Originally noir, at least in English, referred to film, and to the books and stories that were often their inspiration. But now the term is used to sell just about everything. Literature. Music. Perfume. Lingerie. Coffee beans. Breath mints. Chocolate. Bad crime shows. Sitcoms. Beer. Vanity Fair fashion shoots. And lawnmowers, probably. Mostly by people who don’t know the difference between a gunman & a gunsel.
I’m sick and tired of it. They should all be thrown off the hay truck. Don’t even wait until noon.
But once upon a time, it meant something. The formal definition goes something like this:
“Film noir is a term coined by postwar French film critics to describe an area of Hollywood film-making that they particularly relished. Concentrated in the ten years following World War II and characterised above all by its atmosphere and its urban settings, film noir gave a broadly pessimistic treatment to melodrama and to crime movies. In a world that should have felt liberated by victory, failure, or the threat of it, haunted the petty criminal, the potential fall guy, the tired gumshoe and the two-bit femme fatale.”
Although the concept of film noir remains nebulous – nobody, until the nostalgia boom of the seventies and eighties, actually set out to make one – it covers a distinguished collection of films that bring together an unrivalled assembly of talent: directors such as Howard Hawks, Orson Welles, Robert Siodmak and Billy Wilder, writers including William Faulkner, Daniel Mainwaring and Raymond Chandler, stars like Humphrey Bogart, Robert Mitchum, Barbara Stanwyck and Ava Gardner….”
— The Movie Book of Film Noir
“The overarching and lasting appeal of noir is that it makes doom fun.”
— James Ellroy
“Hollywood, according to present indications, will depend on so-called “red meat” stories of illicit romance and crime for a major share its immediate non-war dramatic productions: The apparent trend toward such material, previously shunned for fear of censorship, is traced by observers to Paramount’s successful treatment of the James M. Cain novel Double Indemnity which was described by some producers as “an emancipation for Hollywood writing.”
— Fred Stanley (November 19, 1944, The New York Times)
“Whichever way you turn, fate sticks its foot out to trip you.”
— director Edgar G.. Ulmer
“Hell, we didn’t know what film noir was in those days. We were just making movies. Cary Grant and all the big stars at RKO got all the lights. We lit our sets with cigarette butts.”
— Robert Mitchum in Arthur Lyons’ Death on the Cheap
“Hard-boiled is about attitude. Noir is about atmosphere. They’re not the same thing, but neither are they mutually exclusive. That which is both tough and colloquial is hard-boiled. That’s really all there is to it. That which is both dark and sinister is noir. That, too, is really all there is to it.”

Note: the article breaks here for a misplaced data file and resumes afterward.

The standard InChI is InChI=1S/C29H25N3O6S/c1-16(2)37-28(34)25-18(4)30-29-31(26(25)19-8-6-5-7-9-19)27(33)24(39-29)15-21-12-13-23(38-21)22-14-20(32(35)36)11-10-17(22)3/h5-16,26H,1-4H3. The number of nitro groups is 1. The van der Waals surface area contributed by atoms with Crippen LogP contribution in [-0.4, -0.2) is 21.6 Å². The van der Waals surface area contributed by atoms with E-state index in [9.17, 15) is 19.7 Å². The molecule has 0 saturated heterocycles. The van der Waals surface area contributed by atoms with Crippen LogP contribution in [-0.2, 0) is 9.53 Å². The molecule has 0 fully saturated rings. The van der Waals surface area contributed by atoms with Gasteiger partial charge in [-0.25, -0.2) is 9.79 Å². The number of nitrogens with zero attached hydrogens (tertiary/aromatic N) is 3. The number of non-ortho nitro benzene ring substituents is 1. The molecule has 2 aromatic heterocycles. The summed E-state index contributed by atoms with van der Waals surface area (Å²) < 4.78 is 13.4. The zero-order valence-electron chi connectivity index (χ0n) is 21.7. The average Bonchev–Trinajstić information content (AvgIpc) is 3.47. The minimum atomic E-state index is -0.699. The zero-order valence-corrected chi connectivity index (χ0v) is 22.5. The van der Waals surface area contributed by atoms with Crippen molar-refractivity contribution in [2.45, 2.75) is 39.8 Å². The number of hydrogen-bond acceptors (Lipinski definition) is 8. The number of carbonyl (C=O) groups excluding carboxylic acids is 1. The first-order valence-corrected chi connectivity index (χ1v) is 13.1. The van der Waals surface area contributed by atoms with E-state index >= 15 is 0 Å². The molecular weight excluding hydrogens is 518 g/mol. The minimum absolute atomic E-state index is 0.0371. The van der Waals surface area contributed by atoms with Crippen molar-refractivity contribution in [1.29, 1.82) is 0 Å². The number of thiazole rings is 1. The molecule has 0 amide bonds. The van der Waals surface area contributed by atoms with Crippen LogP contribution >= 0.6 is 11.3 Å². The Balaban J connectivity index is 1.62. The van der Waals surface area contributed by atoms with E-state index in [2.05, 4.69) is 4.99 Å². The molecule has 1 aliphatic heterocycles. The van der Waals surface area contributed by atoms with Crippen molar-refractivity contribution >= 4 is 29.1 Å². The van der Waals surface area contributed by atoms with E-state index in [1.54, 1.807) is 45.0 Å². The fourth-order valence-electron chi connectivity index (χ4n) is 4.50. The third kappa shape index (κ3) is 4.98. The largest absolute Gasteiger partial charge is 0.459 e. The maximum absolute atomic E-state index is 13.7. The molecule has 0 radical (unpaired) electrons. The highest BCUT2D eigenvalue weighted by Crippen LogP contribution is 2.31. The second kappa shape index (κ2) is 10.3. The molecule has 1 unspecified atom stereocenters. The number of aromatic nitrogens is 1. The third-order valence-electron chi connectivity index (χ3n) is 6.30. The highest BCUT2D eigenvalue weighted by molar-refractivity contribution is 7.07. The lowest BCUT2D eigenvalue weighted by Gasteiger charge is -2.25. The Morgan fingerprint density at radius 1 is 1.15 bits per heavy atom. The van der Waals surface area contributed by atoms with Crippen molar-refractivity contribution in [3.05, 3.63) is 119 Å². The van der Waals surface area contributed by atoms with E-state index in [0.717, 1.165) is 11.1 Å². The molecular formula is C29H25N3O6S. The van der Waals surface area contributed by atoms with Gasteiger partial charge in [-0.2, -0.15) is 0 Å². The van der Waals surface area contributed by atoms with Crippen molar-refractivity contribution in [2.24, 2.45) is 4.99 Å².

–Jim Doherty, cutting to the chase
— Jack Bludis, cutting to the bone
“I didn’t know I was doing film noir, I just thought they were detective stories with low lighting!”
— Marie Windsor
“Noir is the shadow moving beyond the campfire light, the darkness down the back alley, in the unlit doorway, between the street lights, OR in the woods. Or for that matter in the unconscious mind, the dark mind of the Other, the killer…. Death’s home, really or symbolically. I will stop before I freak myself out on this rainy morning in London!”
— Marianne Macdonald waxes poetic
“Seriously, are we still so terrified of pussy?”
— Christa Faust drops the hammer in her essential Ten Rules to Write Noir.
“I couldn’t see how noir could begin and end with films about anti-heroes, femmes fatales, moody, would-be suicides and that alienation that comes from urban life. Noir, it seemed to me, grew out of the image and the age, a deliberate study and shadows and light, of course, but a response to the concentration camps, to the discovery of torture and to the brave new world of Hiroshima. For instance, I like noirs like The Lady from Shanghai where, at Acapulco on a blindingly bright day, the mad (but very bright) lawyer Grisby can laugh about the end of the world. Yes, there were famous, unarguable noirs that spoke to the harshness of existence — films like Detour, They Live By Night, In a Lonely Place, Double Indemnity. Films about doom. But then there were films dealing with a larger range of life, films full of hope, where doom could not be put aside or forgotten. Citizen Kane is a film noir. So is Letter from an Unknown Woman. So is It’s a Wonderful Life.”
— David Thompson, in the intro to Suspects
“If God answers all players, noir is the colour when He says ‘No.'”
— my quickie response, from A Jury of Twelve Answers “What is Noir?”
“… noir is handy as a catch-all but useless as a definition.”
— Ed Gorman & Dan Mossman, from the intro to Out of the Past
- And what the hell do you mean by “Hard-boiled,” for that matter?
- A Jury of Twelve Answers “What is Noir?”
Steve Gomez asks twelve miners of the dark vein, including Lawrence Block, Christa Faust, Eddie Muller and Charles Ardai, to pin it down. I think I’m in there simply to cleanse the palate, but there IS a really bad photo of me.
- Murder in the Library: Film (and Film Noir)
Read all about it!
List respectfully compiled by Kevin Burton Smith, with suggestions and contributions from Marianne Macdonald, Jim Doherty, Jack Bludis, Marcel Bernadac and a cast of thousands. The still from the Coen Brothers’ “The Man Who Wasn’t There” (2001), and the typeface is–what else?–“Film Noir.”